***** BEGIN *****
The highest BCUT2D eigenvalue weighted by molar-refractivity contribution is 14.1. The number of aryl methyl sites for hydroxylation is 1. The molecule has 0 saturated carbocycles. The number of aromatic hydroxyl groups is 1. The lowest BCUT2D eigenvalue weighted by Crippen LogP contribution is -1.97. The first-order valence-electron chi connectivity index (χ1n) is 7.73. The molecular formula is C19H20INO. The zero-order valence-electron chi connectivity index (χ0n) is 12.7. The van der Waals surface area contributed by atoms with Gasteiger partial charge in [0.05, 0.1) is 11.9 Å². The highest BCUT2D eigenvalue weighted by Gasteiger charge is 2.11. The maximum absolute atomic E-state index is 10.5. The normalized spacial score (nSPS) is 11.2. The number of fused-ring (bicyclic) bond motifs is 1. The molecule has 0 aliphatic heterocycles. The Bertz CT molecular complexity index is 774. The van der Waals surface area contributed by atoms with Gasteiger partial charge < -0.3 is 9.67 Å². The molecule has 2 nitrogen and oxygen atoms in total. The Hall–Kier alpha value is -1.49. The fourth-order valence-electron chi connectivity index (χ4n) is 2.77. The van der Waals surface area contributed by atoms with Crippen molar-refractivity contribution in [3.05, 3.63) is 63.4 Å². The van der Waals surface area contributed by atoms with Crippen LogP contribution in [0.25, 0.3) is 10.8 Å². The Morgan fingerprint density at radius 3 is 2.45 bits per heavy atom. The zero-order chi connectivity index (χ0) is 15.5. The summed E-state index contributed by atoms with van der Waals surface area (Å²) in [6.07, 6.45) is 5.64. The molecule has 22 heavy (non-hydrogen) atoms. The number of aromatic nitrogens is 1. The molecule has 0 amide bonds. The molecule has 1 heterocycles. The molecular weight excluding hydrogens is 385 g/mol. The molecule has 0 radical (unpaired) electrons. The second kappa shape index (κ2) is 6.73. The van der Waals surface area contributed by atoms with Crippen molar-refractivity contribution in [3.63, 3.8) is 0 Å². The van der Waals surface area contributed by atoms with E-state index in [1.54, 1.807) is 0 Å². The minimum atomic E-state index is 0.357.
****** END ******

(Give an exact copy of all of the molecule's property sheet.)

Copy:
The highest BCUT2D eigenvalue weighted by molar-refractivity contribution is 14.1. The number of aryl methyl sites for hydroxylation is 1. The molecule has 0 saturated carbocycles. The number of aromatic hydroxyl groups is 1. The lowest BCUT2D eigenvalue weighted by Crippen LogP contribution is -1.97. The first-order valence-electron chi connectivity index (χ1n) is 7.73. The molecular formula is C19H20INO. The zero-order valence-electron chi connectivity index (χ0n) is 12.7. The van der Waals surface area contributed by atoms with Gasteiger partial charge in [0.05, 0.1) is 11.9 Å². The highest BCUT2D eigenvalue weighted by Gasteiger charge is 2.11. The maximum absolute atomic E-state index is 10.5. The normalized spacial score (nSPS) is 11.2. The number of fused-ring (bicyclic) bond motifs is 1. The molecule has 0 aliphatic heterocycles. The Bertz CT molecular complexity index is 774. The van der Waals surface area contributed by atoms with Gasteiger partial charge < -0.3 is 9.67 Å². The molecule has 2 nitrogen and oxygen atoms in total. The Hall–Kier alpha value is -1.49. The fourth-order valence-electron chi connectivity index (χ4n) is 2.77. The van der Waals surface area contributed by atoms with Crippen molar-refractivity contribution in [3.05, 3.63) is 63.4 Å². The van der Waals surface area contributed by atoms with Crippen LogP contribution in [0.25, 0.3) is 10.8 Å². The Morgan fingerprint density at radius 3 is 2.45 bits per heavy atom. The zero-order chi connectivity index (χ0) is 15.5. The summed E-state index contributed by atoms with van der Waals surface area (Å²) in [6.07, 6.45) is 5.64. The molecule has 22 heavy (non-hydrogen) atoms. The number of aromatic nitrogens is 1. The molecule has 0 amide bonds. The molecule has 1 heterocycles. The molecular weight excluding hydrogens is 385 g/mol. The molecule has 0 radical (unpaired) electrons. The second kappa shape index (κ2) is 6.73. The van der Waals surface area contributed by atoms with Crippen molar-refractivity contribution in [3.63, 3.8) is 0 Å². The van der Waals surface area contributed by atoms with E-state index in [1.54, 1.807) is 0 Å². The minimum atomic E-state index is 0.357.